Changing habitat

“Plants have far more enemies than can be counted… [They] cannot run away from the endless legions of attackers that comprise an unrelenting menace.” —Hope Jahren, Lab Girl, p 104

It was by pure coincidence that I began reading Lab Girl by geobiologist Hope Jahren – which is part memoir, part botany primer – while a chain saw roared outside my living room window. At my request, a crew was removing a large, healthy, Douglas fir tree which had been growing beside our house.

I had deep reservations about removing this tree. It is something my partner and I talked about for years before actually having done. Given its size (about 100 feet tall) and its location, we felt this tree needed to go, but it was a difficult decision to make. And, despite my euphemisms of having the tree “removed,” the reality of what we were doing became clear the morning work began. As the crew gathered in our yard to divvy up the tasks, one young man said with obvious pleasure, “I get to kill the tree.”

Douglas fir removal

Our Douglas fir is slowly taken down.

Beyond the killing of a perfectly healthy tree, I also had reservations about destroying habitat. From our living room window I had enjoyed watching kinglets and bushtits come through en masse to eat insects off the fir boughs. Last summer, a pair of house finches nested on a lower branch, and while sitting on our front porch I could hear the babies chirp wildly whenever a parent flew in with food. One summer, as I relaxed in the shade of the tree, I opened my eyes to see a hawk perched low, eyeing me.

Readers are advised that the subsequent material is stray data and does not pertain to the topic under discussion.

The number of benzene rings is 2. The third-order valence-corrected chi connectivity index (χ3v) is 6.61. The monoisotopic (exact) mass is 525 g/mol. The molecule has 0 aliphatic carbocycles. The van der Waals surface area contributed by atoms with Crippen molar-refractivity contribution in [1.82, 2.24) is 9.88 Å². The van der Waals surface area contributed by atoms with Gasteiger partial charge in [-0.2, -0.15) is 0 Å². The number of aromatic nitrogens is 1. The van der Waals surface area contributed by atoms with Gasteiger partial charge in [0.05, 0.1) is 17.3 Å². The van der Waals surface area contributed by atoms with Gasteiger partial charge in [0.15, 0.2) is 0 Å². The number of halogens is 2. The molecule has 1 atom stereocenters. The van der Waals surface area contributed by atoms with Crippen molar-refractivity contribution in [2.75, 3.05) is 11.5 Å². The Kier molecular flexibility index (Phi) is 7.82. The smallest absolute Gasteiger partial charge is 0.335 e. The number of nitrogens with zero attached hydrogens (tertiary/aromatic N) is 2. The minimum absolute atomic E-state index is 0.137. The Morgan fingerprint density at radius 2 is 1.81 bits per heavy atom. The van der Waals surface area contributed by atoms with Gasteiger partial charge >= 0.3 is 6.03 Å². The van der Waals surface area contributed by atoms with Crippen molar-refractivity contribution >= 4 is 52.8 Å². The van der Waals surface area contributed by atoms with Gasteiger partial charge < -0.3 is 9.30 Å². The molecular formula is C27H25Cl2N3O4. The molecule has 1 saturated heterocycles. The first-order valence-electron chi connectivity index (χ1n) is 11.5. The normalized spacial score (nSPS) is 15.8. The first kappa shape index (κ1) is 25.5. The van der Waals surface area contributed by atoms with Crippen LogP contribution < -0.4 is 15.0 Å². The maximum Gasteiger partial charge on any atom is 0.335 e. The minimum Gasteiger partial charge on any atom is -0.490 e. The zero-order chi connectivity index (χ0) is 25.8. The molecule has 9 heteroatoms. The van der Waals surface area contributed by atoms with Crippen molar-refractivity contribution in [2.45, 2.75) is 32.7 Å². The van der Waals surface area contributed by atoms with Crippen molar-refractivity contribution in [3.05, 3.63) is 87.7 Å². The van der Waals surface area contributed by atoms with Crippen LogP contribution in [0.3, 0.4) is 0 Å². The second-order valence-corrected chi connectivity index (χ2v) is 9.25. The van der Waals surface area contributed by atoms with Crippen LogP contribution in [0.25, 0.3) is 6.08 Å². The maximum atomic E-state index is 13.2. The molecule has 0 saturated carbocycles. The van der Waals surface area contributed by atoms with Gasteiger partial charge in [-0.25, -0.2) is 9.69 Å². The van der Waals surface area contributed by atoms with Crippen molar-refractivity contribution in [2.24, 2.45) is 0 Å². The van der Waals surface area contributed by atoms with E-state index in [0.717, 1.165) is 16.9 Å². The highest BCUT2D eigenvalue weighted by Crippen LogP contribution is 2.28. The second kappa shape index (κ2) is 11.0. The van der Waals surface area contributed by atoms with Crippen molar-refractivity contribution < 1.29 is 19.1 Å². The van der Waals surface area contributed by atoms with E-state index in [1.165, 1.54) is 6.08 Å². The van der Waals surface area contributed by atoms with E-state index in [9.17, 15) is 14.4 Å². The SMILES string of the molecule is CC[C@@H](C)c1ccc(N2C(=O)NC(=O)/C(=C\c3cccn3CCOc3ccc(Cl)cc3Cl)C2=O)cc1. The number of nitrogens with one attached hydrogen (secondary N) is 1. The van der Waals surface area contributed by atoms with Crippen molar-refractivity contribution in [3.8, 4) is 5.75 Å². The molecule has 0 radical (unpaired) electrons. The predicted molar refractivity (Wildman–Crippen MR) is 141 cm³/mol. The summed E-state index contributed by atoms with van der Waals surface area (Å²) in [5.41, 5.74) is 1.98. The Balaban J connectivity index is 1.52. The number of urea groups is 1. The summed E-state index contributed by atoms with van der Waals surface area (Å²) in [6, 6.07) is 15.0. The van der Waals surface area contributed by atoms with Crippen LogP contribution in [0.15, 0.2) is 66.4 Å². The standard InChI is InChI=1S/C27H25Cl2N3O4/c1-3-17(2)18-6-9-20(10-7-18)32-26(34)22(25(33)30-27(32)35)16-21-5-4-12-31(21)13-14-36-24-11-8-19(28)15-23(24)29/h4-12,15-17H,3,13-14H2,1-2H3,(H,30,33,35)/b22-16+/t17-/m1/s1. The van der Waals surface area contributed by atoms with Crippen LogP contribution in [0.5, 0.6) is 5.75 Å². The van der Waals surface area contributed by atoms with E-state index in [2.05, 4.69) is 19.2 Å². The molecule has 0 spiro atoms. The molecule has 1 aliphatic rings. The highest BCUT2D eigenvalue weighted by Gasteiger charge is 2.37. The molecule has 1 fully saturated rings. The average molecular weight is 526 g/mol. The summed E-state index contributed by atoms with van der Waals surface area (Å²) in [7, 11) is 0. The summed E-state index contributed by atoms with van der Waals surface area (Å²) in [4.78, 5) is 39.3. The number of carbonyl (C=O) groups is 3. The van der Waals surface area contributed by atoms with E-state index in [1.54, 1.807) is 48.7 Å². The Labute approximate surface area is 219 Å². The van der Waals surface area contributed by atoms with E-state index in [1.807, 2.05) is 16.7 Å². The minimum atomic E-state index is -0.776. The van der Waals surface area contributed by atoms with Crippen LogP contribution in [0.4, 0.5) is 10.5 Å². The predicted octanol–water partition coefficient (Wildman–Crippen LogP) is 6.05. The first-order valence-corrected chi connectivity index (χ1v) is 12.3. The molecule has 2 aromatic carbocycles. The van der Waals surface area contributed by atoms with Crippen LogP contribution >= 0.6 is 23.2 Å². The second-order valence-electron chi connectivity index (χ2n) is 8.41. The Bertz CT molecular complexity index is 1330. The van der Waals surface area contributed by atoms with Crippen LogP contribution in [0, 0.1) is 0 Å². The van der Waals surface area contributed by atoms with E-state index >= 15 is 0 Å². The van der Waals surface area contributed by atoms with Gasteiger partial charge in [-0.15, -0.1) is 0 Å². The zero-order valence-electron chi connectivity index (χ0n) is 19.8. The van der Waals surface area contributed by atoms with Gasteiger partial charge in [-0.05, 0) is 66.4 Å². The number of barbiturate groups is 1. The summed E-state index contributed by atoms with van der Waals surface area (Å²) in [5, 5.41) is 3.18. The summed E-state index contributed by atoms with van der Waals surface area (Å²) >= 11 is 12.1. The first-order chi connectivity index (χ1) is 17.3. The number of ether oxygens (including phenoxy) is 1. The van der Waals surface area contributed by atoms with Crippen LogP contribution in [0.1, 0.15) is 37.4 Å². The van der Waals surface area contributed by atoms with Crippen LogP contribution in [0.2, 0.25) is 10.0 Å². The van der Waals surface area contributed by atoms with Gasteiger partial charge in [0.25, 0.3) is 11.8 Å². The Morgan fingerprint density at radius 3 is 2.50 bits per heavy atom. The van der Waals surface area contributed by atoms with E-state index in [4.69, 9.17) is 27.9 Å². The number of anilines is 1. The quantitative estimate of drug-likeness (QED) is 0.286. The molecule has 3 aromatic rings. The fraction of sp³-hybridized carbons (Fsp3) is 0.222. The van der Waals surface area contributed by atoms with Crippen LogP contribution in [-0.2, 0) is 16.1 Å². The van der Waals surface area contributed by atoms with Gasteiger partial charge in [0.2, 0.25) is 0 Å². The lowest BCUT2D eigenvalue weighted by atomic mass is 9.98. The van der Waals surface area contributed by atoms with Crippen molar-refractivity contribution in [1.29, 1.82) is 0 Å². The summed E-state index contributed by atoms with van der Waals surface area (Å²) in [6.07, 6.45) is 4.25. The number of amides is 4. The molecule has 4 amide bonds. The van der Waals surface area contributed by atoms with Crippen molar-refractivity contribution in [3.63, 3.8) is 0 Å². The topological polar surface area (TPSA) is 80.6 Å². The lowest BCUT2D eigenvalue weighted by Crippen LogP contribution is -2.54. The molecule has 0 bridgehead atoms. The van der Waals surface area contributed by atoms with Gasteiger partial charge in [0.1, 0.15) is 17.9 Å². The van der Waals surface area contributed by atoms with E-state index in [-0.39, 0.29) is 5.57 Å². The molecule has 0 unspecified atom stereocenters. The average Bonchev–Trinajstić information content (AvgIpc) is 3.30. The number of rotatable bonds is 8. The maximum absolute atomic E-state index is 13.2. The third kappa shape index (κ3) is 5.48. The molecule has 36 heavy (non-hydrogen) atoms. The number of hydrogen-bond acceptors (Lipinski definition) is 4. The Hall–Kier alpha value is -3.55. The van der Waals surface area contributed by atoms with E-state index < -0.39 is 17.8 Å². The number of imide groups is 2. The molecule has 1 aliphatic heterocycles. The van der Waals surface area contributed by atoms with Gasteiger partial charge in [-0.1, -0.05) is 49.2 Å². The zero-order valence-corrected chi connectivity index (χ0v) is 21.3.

House finch

House finch surveys the surroundings from our Douglas Fir last summer.

As I watched the tree slowly come down, I realized I needed to shift my focus and embrace this opportunity. While our yard may be losing one type of habitat, I was going to replace it with another. So I put down Lab Girl, and found my copy of Gardening with Native Plants of the Pacific Northwest and began to plan.

Soon, I’ll be calling one of our local native plant nurseries and adding new shrubs and (smaller) trees to our yard. Right now, I’m eyeing another native dogwood, more vine maples, and perhaps more flowering currents and Oregon grape. As I’ve discovered, removing a big tree means we have a big space to fill.

Hummingbird and Oregon Grape

Hummingbird feeding on Oregon Grape this weekend.

Finally, a shout out to the Cottage Grove Public Library and it’s adult book club, “The Book Drop.” I heard about Lab Girl through them, it was the January book selection.


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